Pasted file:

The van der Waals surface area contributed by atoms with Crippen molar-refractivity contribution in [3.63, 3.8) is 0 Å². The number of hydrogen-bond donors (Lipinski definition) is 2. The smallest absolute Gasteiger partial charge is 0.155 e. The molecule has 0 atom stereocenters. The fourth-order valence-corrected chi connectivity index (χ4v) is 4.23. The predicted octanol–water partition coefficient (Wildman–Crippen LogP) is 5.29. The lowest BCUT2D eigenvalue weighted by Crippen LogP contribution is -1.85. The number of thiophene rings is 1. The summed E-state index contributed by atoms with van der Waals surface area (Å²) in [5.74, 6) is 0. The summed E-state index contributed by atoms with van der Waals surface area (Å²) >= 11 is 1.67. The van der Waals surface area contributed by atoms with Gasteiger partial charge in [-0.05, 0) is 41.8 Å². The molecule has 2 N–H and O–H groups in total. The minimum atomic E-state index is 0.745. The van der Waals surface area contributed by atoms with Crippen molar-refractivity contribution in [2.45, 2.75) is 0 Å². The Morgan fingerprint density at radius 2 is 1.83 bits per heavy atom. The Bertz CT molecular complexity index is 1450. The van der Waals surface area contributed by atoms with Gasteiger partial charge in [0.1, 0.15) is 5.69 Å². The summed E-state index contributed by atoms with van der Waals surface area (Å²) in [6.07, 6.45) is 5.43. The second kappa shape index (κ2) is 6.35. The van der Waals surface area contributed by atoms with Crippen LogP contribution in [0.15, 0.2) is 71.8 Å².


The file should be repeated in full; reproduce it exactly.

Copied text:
The van der Waals surface area contributed by atoms with Crippen molar-refractivity contribution in [3.63, 3.8) is 0 Å². The number of hydrogen-bond donors (Lipinski definition) is 2. The smallest absolute Gasteiger partial charge is 0.155 e. The molecule has 0 atom stereocenters. The fourth-order valence-corrected chi connectivity index (χ4v) is 4.23. The predicted octanol–water partition coefficient (Wildman–Crippen LogP) is 5.29. The lowest BCUT2D eigenvalue weighted by Crippen LogP contribution is -1.85. The number of thiophene rings is 1. The summed E-state index contributed by atoms with van der Waals surface area (Å²) in [5.74, 6) is 0. The summed E-state index contributed by atoms with van der Waals surface area (Å²) >= 11 is 1.67. The van der Waals surface area contributed by atoms with Gasteiger partial charge in [-0.05, 0) is 41.8 Å². The molecule has 2 N–H and O–H groups in total. The minimum atomic E-state index is 0.745. The van der Waals surface area contributed by atoms with Crippen molar-refractivity contribution in [2.45, 2.75) is 0 Å². The Morgan fingerprint density at radius 2 is 1.83 bits per heavy atom. The Bertz CT molecular complexity index is 1450. The van der Waals surface area contributed by atoms with Gasteiger partial charge in [0.1, 0.15) is 5.69 Å². The summed E-state index contributed by atoms with van der Waals surface area (Å²) in [6.07, 6.45) is 5.43. The second kappa shape index (κ2) is 6.35. The van der Waals surface area contributed by atoms with Crippen LogP contribution in [0.15, 0.2) is 71.8 Å².